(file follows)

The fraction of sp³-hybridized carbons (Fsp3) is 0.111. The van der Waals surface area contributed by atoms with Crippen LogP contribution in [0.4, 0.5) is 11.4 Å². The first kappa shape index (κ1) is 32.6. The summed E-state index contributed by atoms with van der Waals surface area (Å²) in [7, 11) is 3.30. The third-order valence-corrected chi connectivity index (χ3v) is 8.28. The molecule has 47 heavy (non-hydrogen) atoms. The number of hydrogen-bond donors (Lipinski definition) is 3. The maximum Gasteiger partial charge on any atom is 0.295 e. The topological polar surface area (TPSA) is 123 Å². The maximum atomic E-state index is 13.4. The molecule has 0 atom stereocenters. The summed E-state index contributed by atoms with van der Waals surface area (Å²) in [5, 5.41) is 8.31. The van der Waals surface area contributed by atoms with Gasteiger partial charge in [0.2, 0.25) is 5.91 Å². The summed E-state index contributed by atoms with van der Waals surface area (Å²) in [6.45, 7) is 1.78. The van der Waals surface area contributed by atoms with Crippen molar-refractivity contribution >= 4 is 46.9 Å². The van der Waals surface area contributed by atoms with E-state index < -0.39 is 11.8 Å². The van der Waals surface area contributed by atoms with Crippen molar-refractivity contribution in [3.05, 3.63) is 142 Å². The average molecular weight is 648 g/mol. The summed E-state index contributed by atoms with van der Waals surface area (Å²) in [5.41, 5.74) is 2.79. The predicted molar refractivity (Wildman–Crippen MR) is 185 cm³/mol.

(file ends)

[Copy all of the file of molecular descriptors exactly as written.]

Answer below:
The fraction of sp³-hybridized carbons (Fsp3) is 0.111. The van der Waals surface area contributed by atoms with Crippen LogP contribution in [0.4, 0.5) is 11.4 Å². The first kappa shape index (κ1) is 32.6. The summed E-state index contributed by atoms with van der Waals surface area (Å²) in [7, 11) is 3.30. The third-order valence-corrected chi connectivity index (χ3v) is 8.28. The molecule has 47 heavy (non-hydrogen) atoms. The number of hydrogen-bond donors (Lipinski definition) is 3. The maximum Gasteiger partial charge on any atom is 0.295 e. The topological polar surface area (TPSA) is 123 Å². The maximum atomic E-state index is 13.4. The molecule has 0 atom stereocenters. The summed E-state index contributed by atoms with van der Waals surface area (Å²) in [5, 5.41) is 8.31. The van der Waals surface area contributed by atoms with Gasteiger partial charge in [0.2, 0.25) is 5.91 Å². The summed E-state index contributed by atoms with van der Waals surface area (Å²) in [6.45, 7) is 1.78. The van der Waals surface area contributed by atoms with Crippen molar-refractivity contribution >= 4 is 46.9 Å². The van der Waals surface area contributed by atoms with E-state index < -0.39 is 11.8 Å². The van der Waals surface area contributed by atoms with Crippen molar-refractivity contribution in [3.05, 3.63) is 142 Å². The average molecular weight is 648 g/mol. The summed E-state index contributed by atoms with van der Waals surface area (Å²) in [5.41, 5.74) is 2.79. The predicted molar refractivity (Wildman–Crippen MR) is 185 cm³/mol.